Amazon
BN
Borders
Indiebound
Macmillan


Twitter
Facebook
Goodreads
LibraryThing
RedRoom



 

Winner of the 2009 Borders Original Voices Award
A Best Book of 2009, The Washington Post
Shortlisted for the 2010 Dayton Literary Peace Prize in Fiction

The Calligrapher’s Daughter fascinated me, as much for its characters as for its engrossing story of Korea under the Japanese occupation. Najin’s father is admirable for exactly the traits that make him difficult, and her apparently passive mother is heroic. I can’t stop thinking about them and their honest, brave, and very human daughter.”
—Alice Mattison, author of Nothing is Quite Forgotten in Brooklyn and The Book Borrower

“In The Calligrapher's Daughter Eugenia Kim beautifully chronicles both the lost world of a traditional Korea and the lost childhood of her remarkable heroine. A coming-of-age story that resonates with larger significance, the novel movingly depicts the emotional cost of transformation and the love and sacrifice that makes transformation possible. The Calligrapher's Daughter is at once the story of a single life as well as the changing life of a nation and, while the details are fascinatingly exotic, the narrative rings with the hard won truths of profound human experience. It is a note-worthy debut from a writer with great heart and real empathy.”
—Sheridan Hay, author of The Secret of Lost Things

“This debut novel…is a beautiful, deliberate and satisfying story spanning 30 years of Korean history.”
Publishers Weekly, starred review

“Kim opens a window into a vanished world in this sensitively rendered homage to her mother’s life…[an] achingly beautiful tribute to female perseverance and survival.”
Booklist

“Eugenia Kim’s sensitive first novel, which depicts 30 years of Korea’s modern history in light of its ancient past, is an illuminating prequel to present-day events. . . . Kim recounts a poignant family history, much of it based on her own mother’s life. . . . The narrative is keenly and often lyrically observed. . . . A satisfying excursion into empathetically rendered lives.”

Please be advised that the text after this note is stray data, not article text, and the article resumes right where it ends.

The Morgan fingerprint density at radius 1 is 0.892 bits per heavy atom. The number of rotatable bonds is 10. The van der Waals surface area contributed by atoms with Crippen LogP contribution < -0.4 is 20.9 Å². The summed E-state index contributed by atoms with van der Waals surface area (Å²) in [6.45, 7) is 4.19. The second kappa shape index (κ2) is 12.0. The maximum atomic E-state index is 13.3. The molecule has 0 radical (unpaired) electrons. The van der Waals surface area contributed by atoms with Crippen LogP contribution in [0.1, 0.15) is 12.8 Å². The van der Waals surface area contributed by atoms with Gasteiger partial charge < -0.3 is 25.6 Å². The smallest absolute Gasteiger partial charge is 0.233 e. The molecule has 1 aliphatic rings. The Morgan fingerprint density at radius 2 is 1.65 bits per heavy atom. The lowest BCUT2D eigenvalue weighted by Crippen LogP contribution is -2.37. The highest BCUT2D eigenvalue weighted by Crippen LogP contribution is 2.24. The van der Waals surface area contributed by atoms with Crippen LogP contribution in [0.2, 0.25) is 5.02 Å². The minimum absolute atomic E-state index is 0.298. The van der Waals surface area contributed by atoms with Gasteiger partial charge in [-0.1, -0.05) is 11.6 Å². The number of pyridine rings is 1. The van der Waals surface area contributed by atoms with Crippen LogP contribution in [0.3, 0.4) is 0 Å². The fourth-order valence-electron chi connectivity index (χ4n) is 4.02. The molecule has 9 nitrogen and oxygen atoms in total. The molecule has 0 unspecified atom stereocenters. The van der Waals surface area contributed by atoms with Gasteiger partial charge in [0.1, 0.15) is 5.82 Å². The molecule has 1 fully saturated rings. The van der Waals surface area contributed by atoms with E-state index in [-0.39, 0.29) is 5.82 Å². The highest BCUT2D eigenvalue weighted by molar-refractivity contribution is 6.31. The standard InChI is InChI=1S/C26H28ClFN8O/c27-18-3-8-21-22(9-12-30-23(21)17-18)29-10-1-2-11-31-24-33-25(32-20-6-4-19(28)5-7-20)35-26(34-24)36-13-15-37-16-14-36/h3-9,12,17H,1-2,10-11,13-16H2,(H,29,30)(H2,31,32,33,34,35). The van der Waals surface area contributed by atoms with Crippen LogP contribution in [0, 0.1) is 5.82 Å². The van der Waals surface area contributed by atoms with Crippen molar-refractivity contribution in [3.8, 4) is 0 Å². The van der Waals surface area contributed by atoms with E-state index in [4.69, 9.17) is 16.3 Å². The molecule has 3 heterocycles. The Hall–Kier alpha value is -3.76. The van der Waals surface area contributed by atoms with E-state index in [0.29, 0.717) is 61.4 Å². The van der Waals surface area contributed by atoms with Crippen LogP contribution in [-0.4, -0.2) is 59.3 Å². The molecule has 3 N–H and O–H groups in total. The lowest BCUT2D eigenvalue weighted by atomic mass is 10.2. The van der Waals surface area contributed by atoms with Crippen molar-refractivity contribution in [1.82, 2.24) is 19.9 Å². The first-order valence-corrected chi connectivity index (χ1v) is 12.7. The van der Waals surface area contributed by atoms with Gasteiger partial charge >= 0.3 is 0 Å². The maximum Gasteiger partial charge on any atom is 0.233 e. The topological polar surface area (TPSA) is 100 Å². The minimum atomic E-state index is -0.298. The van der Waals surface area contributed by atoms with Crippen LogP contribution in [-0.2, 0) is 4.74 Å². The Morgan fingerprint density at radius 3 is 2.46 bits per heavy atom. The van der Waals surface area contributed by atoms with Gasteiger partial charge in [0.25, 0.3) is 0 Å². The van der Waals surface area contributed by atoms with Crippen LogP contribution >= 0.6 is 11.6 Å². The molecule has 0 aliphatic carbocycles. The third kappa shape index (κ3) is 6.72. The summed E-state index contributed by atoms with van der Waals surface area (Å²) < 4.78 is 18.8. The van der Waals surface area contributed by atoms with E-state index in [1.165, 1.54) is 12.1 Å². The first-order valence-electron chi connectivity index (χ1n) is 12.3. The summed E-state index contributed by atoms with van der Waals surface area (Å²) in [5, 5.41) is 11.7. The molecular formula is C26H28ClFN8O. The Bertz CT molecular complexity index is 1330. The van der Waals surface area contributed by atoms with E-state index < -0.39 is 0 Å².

—Sybil Steinberg, Washington Post

“Eugenia Kim’s sweeping debut. . . rises tall from a riveting scene that begs to be read and re-read—as does her entire novel about the painful change that Japanese occupation and modern ways bring to traditional, ritualistic Korea. . . . Kim's prose is elegant, her eye compassionate, and her ability to effortlessly compress events over 30 years into a moving novel is admirable. But her greatest triumphs are her carefully calibrated and brave characters, who haunt you long after the novel is done.”
—Geeta Sharma Jensen, Milwaukee Journal-Sentinel

“In this rich debut, drawn from Kim’s family history in Korea, a headstrong girl resists tradition, her father, and an arranged marriage to live her own life.”
—Good Housekeeping

“Gripping. . . . Eugenia Kim’s debut novel feels particularly fresh . . . The Calligrapher’s Daughter draws the reader’s attention through well-developed characters. . . . Kim creates a strong, sweet bond between mother and daughter that is maintained throughout the novel.”
—Anne Morris, Dallas Morning News

“Fans of Lisa See’s or Amy Tan’s novels should eagerly embrace Najin, and The Calligrapher’s Daughter bids fair to become a staple of book clubs. While the story is Najin’s, its true subject is Korea’s occupation by Japan.”
—Yvonne Zipp, Christian Science Monitor

“ . . . a sprawling, bouyant tale . . .”
—Drew Bratcher, Washingtonian

“Fascinating. . . . Kim based the novel on her mother and grandmother, paying moving homage to both, plus extensive research into Korean history, which is engrossing.”
—Marsha Dubrow, Examiner.com

“Kim has excelled at portraying Najin as a spirited yet loyal daughter and wife while exposing a tragic time during Korea’s sustained history as a nation.”
Library Journal
 
“A bold, richly detailed story about the young daughter of a well-known calligrapher in turn-of-the 20th-century Korea. . . . [A] vivid, heartfelt portrait of faith, love and life for one family during a pivotal time in history.”
—Amy Scribner, Bookpage

Borders Original Voices Selection
The Washington Post Critic's Pick
Publishers Weekly First Fiction Pick for Fall
Vogue.com Summer Best Beach Reads Pick
The Denver Post “Hitting the Shelves” Editor’s Choice
National Geographic Traveler “New Books that Transport Us”